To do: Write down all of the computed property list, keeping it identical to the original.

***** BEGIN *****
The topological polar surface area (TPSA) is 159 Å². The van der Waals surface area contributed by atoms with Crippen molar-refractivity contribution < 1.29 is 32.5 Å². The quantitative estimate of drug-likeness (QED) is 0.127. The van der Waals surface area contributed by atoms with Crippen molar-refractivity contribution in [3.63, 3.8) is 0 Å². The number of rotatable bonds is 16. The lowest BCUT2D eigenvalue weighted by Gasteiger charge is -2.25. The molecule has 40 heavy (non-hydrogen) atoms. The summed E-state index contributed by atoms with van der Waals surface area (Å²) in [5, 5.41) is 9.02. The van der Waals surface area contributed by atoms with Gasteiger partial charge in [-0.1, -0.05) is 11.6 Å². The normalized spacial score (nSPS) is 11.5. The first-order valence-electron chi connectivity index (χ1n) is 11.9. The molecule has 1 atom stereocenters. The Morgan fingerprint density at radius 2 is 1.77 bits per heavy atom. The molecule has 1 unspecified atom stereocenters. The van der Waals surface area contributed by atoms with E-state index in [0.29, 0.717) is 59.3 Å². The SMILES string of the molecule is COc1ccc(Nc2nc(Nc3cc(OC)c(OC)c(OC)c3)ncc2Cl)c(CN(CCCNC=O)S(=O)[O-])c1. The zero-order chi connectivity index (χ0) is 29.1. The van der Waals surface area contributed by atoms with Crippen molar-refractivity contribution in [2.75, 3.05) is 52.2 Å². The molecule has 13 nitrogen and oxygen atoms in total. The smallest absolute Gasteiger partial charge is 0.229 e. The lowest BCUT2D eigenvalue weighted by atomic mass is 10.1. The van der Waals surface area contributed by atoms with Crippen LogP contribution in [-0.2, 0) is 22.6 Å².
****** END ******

The topological polar surface area (TPSA) is 159 Å². The van der Waals surface area contributed by atoms with Crippen molar-refractivity contribution < 1.29 is 32.5 Å². The quantitative estimate of drug-likeness (QED) is 0.127. The van der Waals surface area contributed by atoms with Crippen molar-refractivity contribution in [3.63, 3.8) is 0 Å². The number of rotatable bonds is 16. The lowest BCUT2D eigenvalue weighted by Gasteiger charge is -2.25. The molecule has 40 heavy (non-hydrogen) atoms. The summed E-state index contributed by atoms with van der Waals surface area (Å²) in [5, 5.41) is 9.02. The van der Waals surface area contributed by atoms with Gasteiger partial charge in [-0.1, -0.05) is 11.6 Å². The normalized spacial score (nSPS) is 11.5. The first-order valence-electron chi connectivity index (χ1n) is 11.9. The molecule has 1 atom stereocenters. The Morgan fingerprint density at radius 2 is 1.77 bits per heavy atom. The molecule has 1 unspecified atom stereocenters. The van der Waals surface area contributed by atoms with E-state index in [0.29, 0.717) is 59.3 Å². The SMILES string of the molecule is COc1ccc(Nc2nc(Nc3cc(OC)c(OC)c(OC)c3)ncc2Cl)c(CN(CCCNC=O)S(=O)[O-])c1. The zero-order chi connectivity index (χ0) is 29.1. The van der Waals surface area contributed by atoms with Crippen molar-refractivity contribution in [2.75, 3.05) is 52.2 Å². The molecule has 13 nitrogen and oxygen atoms in total. The smallest absolute Gasteiger partial charge is 0.229 e. The lowest BCUT2D eigenvalue weighted by atomic mass is 10.1. The van der Waals surface area contributed by atoms with Crippen LogP contribution in [-0.2, 0) is 22.6 Å².